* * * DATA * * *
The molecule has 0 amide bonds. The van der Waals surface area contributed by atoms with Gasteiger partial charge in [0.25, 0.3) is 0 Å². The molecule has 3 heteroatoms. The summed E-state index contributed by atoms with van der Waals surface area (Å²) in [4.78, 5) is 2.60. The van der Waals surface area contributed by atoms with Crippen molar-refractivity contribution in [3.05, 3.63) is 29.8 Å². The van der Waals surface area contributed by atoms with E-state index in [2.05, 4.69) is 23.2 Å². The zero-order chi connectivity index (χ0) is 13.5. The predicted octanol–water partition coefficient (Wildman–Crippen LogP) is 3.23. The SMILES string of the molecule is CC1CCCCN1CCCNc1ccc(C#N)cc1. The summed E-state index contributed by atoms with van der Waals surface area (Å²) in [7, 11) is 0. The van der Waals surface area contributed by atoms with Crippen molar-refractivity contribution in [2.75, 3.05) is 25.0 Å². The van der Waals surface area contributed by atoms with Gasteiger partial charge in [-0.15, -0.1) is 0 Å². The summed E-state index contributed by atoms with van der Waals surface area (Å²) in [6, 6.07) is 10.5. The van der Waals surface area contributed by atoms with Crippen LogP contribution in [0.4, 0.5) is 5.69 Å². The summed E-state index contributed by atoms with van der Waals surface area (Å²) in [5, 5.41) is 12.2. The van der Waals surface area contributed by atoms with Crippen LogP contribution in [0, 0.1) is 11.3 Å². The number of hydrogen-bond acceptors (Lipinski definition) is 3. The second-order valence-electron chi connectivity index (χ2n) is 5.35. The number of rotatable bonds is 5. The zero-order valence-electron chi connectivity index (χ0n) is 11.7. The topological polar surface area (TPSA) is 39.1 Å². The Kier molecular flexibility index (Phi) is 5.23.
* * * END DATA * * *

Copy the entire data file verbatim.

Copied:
The molecule has 0 amide bonds. The van der Waals surface area contributed by atoms with Gasteiger partial charge in [0.25, 0.3) is 0 Å². The molecule has 3 heteroatoms. The summed E-state index contributed by atoms with van der Waals surface area (Å²) in [4.78, 5) is 2.60. The van der Waals surface area contributed by atoms with Crippen molar-refractivity contribution in [3.05, 3.63) is 29.8 Å². The van der Waals surface area contributed by atoms with E-state index in [2.05, 4.69) is 23.2 Å². The zero-order chi connectivity index (χ0) is 13.5. The predicted octanol–water partition coefficient (Wildman–Crippen LogP) is 3.23. The SMILES string of the molecule is CC1CCCCN1CCCNc1ccc(C#N)cc1. The summed E-state index contributed by atoms with van der Waals surface area (Å²) in [7, 11) is 0. The van der Waals surface area contributed by atoms with Crippen molar-refractivity contribution in [2.75, 3.05) is 25.0 Å². The van der Waals surface area contributed by atoms with Gasteiger partial charge in [-0.15, -0.1) is 0 Å². The summed E-state index contributed by atoms with van der Waals surface area (Å²) in [6, 6.07) is 10.5. The van der Waals surface area contributed by atoms with Crippen LogP contribution in [0.4, 0.5) is 5.69 Å². The summed E-state index contributed by atoms with van der Waals surface area (Å²) in [5, 5.41) is 12.2. The van der Waals surface area contributed by atoms with Crippen LogP contribution in [0, 0.1) is 11.3 Å². The number of hydrogen-bond acceptors (Lipinski definition) is 3. The second-order valence-electron chi connectivity index (χ2n) is 5.35. The number of rotatable bonds is 5. The zero-order valence-electron chi connectivity index (χ0n) is 11.7. The topological polar surface area (TPSA) is 39.1 Å². The Kier molecular flexibility index (Phi) is 5.23.